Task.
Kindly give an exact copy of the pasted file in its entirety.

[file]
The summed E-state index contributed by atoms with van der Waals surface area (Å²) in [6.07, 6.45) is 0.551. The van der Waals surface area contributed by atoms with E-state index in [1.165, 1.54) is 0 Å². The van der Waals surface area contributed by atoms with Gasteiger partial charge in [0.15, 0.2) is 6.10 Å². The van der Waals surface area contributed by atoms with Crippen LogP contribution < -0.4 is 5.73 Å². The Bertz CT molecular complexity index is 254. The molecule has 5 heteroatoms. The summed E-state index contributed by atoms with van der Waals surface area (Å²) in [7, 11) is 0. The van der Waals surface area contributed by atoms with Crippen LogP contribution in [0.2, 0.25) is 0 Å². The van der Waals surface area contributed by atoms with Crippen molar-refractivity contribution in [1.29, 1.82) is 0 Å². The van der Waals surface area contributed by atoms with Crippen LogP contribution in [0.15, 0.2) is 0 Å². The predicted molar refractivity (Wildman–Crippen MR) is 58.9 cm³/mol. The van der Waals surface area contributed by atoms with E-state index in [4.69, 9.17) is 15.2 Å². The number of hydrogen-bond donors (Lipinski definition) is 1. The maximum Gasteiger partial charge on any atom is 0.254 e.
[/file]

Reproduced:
The summed E-state index contributed by atoms with van der Waals surface area (Å²) in [6.07, 6.45) is 0.551. The van der Waals surface area contributed by atoms with E-state index in [1.165, 1.54) is 0 Å². The van der Waals surface area contributed by atoms with Gasteiger partial charge in [0.15, 0.2) is 6.10 Å². The van der Waals surface area contributed by atoms with Crippen LogP contribution < -0.4 is 5.73 Å². The Bertz CT molecular complexity index is 254. The molecule has 5 heteroatoms. The summed E-state index contributed by atoms with van der Waals surface area (Å²) in [7, 11) is 0. The van der Waals surface area contributed by atoms with Crippen LogP contribution in [0.2, 0.25) is 0 Å². The van der Waals surface area contributed by atoms with Crippen molar-refractivity contribution in [1.29, 1.82) is 0 Å². The van der Waals surface area contributed by atoms with Crippen LogP contribution in [0.15, 0.2) is 0 Å². The predicted molar refractivity (Wildman–Crippen MR) is 58.9 cm³/mol. The van der Waals surface area contributed by atoms with E-state index in [4.69, 9.17) is 15.2 Å². The number of hydrogen-bond donors (Lipinski definition) is 1. The maximum Gasteiger partial charge on any atom is 0.254 e.